Disambiguation enables chatbots to request help from the user when more than one dialog node might apply to the user’s query.
Instead of assigning the best guess intent to the user’s input, the chatbot can create a collection of top nodes and present them. In this case the decision when there is ambiguity, is deferred to the user.
What is really a win-win situation is when the feedback from the user can be used to improve your NLU model; as this is invaluable training data vetted by the user.
Disambiguation can be triggered when the confidence scores of the runner-up intents, that are detected in the user input, are close in value to the top intent.
Hence there is no clear separation and certainty.
There should of course be a “non of the above” option, if a user selects this, a real-time live agent handover can be performed, or a call-back can be scheduled. Or, a broader set of option can be presented.
3️⃣ Auto Learning
As a human concierge or receptionist will learn over time and improve in their job, a chatbot should also learn over time and improve. Learning should take place automatically.
Here is a practical example of achieving this…
For example, the ideal chatbot conversation is just that, conversation-like. Natural language are highly unstructured. When the conversation is not gaining traction, it does make sense to introduce a form of structure.
This form of structure is ideally:
- A short menu of 3 to 4 items presented to the user.
- With Menu Items contextually linked to the context of the last dialog.
- Acting to disambiguate the general context.
- And an option for the user to establish a undetected context.
Once the context is confirmed by the user, the structure can be removed from the conversation. Where the conversation can then ensue unstructured with natural language.
The brief introduction of structure is merely there as a mechanism to further the dialog. This serves as a remedy against fallback proliferation.
The idea behind autolearning is to order these disambiguation menus according to use or user popularity.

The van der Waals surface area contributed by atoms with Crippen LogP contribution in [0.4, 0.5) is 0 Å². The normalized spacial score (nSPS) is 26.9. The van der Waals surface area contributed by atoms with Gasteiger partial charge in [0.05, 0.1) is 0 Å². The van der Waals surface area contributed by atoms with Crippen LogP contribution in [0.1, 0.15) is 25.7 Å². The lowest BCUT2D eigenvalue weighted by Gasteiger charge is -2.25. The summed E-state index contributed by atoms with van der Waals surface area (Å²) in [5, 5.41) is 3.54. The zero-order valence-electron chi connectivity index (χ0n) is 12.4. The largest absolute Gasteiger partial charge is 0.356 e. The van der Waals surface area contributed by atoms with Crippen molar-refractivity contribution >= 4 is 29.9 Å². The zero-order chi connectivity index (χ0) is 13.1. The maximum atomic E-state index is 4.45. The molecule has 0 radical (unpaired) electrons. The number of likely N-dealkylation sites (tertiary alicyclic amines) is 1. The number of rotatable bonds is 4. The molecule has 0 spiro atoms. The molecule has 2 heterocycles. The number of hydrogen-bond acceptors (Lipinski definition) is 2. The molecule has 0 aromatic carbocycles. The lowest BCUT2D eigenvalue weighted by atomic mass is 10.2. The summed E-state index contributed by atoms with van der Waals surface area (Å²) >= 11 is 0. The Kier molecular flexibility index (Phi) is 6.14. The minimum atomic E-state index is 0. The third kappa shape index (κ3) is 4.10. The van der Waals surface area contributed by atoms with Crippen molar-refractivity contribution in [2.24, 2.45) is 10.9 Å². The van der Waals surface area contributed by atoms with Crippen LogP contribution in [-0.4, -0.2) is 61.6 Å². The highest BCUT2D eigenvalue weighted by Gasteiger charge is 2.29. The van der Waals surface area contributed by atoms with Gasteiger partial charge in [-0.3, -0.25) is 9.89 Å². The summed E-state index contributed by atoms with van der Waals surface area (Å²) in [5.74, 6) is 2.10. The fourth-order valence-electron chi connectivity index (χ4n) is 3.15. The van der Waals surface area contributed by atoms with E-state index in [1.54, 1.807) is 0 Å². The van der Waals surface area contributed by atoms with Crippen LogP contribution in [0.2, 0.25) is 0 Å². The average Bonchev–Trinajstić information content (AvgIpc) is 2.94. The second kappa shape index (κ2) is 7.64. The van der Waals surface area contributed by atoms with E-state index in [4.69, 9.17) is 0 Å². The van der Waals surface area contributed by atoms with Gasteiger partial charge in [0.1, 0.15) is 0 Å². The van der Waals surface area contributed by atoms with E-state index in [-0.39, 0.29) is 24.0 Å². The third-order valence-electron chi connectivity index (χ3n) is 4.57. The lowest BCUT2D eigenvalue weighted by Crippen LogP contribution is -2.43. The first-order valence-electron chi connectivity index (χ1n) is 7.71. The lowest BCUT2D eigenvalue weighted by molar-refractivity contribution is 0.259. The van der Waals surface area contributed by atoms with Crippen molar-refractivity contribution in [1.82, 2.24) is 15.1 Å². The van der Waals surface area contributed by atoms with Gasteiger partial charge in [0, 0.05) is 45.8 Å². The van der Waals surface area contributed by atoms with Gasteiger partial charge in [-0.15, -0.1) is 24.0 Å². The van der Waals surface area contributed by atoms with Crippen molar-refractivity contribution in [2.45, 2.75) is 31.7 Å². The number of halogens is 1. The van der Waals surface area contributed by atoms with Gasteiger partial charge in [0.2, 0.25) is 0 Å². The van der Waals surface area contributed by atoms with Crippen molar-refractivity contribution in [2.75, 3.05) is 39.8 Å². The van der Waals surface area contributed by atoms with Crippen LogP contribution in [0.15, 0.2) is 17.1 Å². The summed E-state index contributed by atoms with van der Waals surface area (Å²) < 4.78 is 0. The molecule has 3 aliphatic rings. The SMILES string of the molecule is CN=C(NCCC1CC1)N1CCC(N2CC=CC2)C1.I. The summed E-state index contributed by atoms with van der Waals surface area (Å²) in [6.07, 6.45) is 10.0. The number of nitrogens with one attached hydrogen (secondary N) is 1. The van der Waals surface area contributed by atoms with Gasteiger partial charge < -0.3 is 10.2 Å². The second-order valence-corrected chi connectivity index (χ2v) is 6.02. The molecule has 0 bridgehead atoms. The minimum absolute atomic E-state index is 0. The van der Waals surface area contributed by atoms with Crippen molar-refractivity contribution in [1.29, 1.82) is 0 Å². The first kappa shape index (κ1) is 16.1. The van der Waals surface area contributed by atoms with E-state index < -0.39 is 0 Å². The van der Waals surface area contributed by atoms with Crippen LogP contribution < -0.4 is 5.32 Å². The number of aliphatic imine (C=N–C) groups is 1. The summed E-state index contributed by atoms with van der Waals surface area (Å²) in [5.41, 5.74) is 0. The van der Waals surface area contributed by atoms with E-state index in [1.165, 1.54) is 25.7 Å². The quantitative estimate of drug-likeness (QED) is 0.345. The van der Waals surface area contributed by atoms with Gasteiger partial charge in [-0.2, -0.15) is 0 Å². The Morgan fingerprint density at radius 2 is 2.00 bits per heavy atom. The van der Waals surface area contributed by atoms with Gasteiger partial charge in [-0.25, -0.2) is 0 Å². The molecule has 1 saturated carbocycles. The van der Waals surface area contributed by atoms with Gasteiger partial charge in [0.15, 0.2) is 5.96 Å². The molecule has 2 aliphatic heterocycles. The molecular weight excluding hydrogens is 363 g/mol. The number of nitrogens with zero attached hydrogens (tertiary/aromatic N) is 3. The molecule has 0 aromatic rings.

A practical example:
When a customer asks a question that the assistant isn’t sure it understands, the assistant often shows a list of topics to the customer and asks the customer to choose the right one.
This process is called disambiguation.
If, when a similar list of options is shown, customers most often click the same one option #2, for example), then your skill can learn from that experience.
It can learn that option #2 is the best answer to that type of question. And next time, it can list option #2 as the first choice, so customers can get to it more quickly.
And, if the pattern persists over time, it can change its behavior even more. Instead of making the customer choose from a list of options at all, it can return option #2 as the answer immediately.
The premise of this feature is to improve the disambiguation process over time to such an extend, that eventually the correct option is presented to the user automatically. Hence the chatbot learns how to disambiguate on behalf of the user.
4️⃣ Domain & Irrelevance
A service agent is not trained to answer questions which are irrelevant and outside the domain of the organization.
How do you develop for user input which is not relevant to your design…
In general chatbots are are designed and developed for a specific domain. These domains are narrow and applicable to to the concern of the organization they serve. Hence chatbots are custom and purpose built as an extension of the organization’s operation, usually to allow customers to self-service.
As an added element to make the chatbot more interactive and lifelike, and to anthropomorphize the interface, small talk is introduced. Also referred to as chitchat.
But what happens if a user utterance falls outside this narrow domain? With most implementations the highest scoring intent is assigned to the users utterance, in a frantic attempt to field the query.
Negate False Intent Assignment
So, instead of stating the intent is out of scope, in a desperate attempt to handle the user utterance, the chatbot assigns the best fit intent to the user; often wrong.
Alternatively the chatbot continues to inform the user it does not understand; and having the user continuously rephrasing the input. Rather have the chatbot merely state the question is not part of its domain.
A handy design element is to have two or three sentences serve as an intro for first-time users; sketching the gist of the chatbot domain.
The traditional approaches are:
- Many “out-of-scope” examples are dreamed up and entered. Which is hardy ever successful.